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ACLU weighs in on GOP primary loyalty oath issue

The ACLU of Virginia on Thursday sent a letter to leaders of the Virginia Republican Party asking them to drop a requirement that voters in the upcoming primary sign a pledge to support the Party’s nominee in this year’s presidential elections. If the requirement is not removed, the ACLU is prepared to file a lawsuit in federal court.

“The ACLU respects the associational rights of political parties to establish their own rules for membership and participation, but this is a primary organized, operated and funded by the government,” said ACLU of Virginia Executive Director Kent Willis, “and the government cannot require voters to pledge support for a particular candidate.”

In her letter to the Republican Central Committee of Virginia, ACLU of Virginia Legal Director Rebecca K. Glenberg writes:

The pledge requirement places severe burdens on Republican voters. Some voters who are bona fide Republicans may yet find it impossible to state, in advance, that they will agree to vote for a nominee other than the candidate they support. Voters who do not feel that they can make this promise in good faith will be deterred from exercising their right to vote in the Republican primary. Additionally, some Republican voters who do intend to support the eventual nominee but value the secret ballot may not wish to proclaim their intentions publicly by signing a loyalty oath.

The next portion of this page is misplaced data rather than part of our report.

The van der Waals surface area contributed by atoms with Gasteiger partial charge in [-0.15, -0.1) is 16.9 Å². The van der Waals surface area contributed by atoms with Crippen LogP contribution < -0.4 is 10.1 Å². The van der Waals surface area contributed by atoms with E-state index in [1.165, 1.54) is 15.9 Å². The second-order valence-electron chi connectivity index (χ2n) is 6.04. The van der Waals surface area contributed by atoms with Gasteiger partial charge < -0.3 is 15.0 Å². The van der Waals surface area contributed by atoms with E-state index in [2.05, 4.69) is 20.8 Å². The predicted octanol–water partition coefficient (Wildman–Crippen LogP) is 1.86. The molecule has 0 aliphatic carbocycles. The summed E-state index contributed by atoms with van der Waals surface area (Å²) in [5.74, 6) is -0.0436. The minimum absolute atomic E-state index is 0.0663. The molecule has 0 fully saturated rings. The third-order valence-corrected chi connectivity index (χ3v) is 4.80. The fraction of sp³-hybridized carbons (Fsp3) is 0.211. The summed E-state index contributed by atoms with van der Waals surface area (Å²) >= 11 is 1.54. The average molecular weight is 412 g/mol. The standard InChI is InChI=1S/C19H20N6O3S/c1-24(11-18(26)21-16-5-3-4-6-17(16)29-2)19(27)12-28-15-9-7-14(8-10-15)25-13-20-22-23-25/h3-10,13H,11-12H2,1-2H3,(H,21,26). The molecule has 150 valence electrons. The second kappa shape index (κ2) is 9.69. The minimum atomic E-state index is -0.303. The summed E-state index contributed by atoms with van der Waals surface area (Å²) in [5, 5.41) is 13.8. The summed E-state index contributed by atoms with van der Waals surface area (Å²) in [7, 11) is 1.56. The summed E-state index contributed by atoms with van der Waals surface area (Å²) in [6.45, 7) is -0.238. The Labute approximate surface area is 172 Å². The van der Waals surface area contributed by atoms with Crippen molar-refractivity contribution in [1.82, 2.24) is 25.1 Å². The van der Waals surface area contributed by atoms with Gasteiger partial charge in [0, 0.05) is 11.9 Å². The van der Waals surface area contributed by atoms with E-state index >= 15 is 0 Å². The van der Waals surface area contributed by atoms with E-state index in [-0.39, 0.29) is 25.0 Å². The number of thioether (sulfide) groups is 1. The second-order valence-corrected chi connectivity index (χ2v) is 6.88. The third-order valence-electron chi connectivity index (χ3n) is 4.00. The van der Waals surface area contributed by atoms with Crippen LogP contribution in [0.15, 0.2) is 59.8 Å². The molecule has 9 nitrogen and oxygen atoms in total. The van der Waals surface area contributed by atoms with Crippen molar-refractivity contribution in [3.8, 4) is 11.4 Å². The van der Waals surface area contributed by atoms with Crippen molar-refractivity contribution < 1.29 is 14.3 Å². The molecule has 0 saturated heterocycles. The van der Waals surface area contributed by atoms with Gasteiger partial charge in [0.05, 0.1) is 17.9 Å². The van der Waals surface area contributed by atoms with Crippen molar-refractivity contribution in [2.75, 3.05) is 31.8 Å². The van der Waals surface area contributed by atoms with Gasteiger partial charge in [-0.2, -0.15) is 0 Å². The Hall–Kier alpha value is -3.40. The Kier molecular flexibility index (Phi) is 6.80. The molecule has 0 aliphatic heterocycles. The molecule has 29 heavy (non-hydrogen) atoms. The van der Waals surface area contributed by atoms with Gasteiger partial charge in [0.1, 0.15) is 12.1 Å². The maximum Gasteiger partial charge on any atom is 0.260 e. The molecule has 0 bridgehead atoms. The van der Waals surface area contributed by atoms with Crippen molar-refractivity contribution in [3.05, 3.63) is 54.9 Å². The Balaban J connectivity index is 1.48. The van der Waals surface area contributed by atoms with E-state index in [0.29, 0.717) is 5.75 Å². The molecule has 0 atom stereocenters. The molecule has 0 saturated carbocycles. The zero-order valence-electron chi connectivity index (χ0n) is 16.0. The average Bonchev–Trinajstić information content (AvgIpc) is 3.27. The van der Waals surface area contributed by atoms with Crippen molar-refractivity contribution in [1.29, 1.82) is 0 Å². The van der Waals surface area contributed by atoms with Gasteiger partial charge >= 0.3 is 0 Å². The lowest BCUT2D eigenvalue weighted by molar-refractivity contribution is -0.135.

Glenberg points out that under Virginia law political parties have the option to nominate candidates for office through open primaries or privately run conventions or caucuses. If the Republican Party chose to use the convention or caucus method, the First Amendment would protect its right to require a loyalty oath.

“We’ve already received calls from Republican voters upset about the pledge and volunteering to serve as plaintiffs in a lawsuit,” added Willis. “The best scenario for everyone is for the Republican Party to back away from the loyalty oath requirement in primaries. If Republican Party officials want to use the oath in the future, they can nominate by convention or caucus.”

Glenberg’s letter to the Republican Party Central Committee can be found online at

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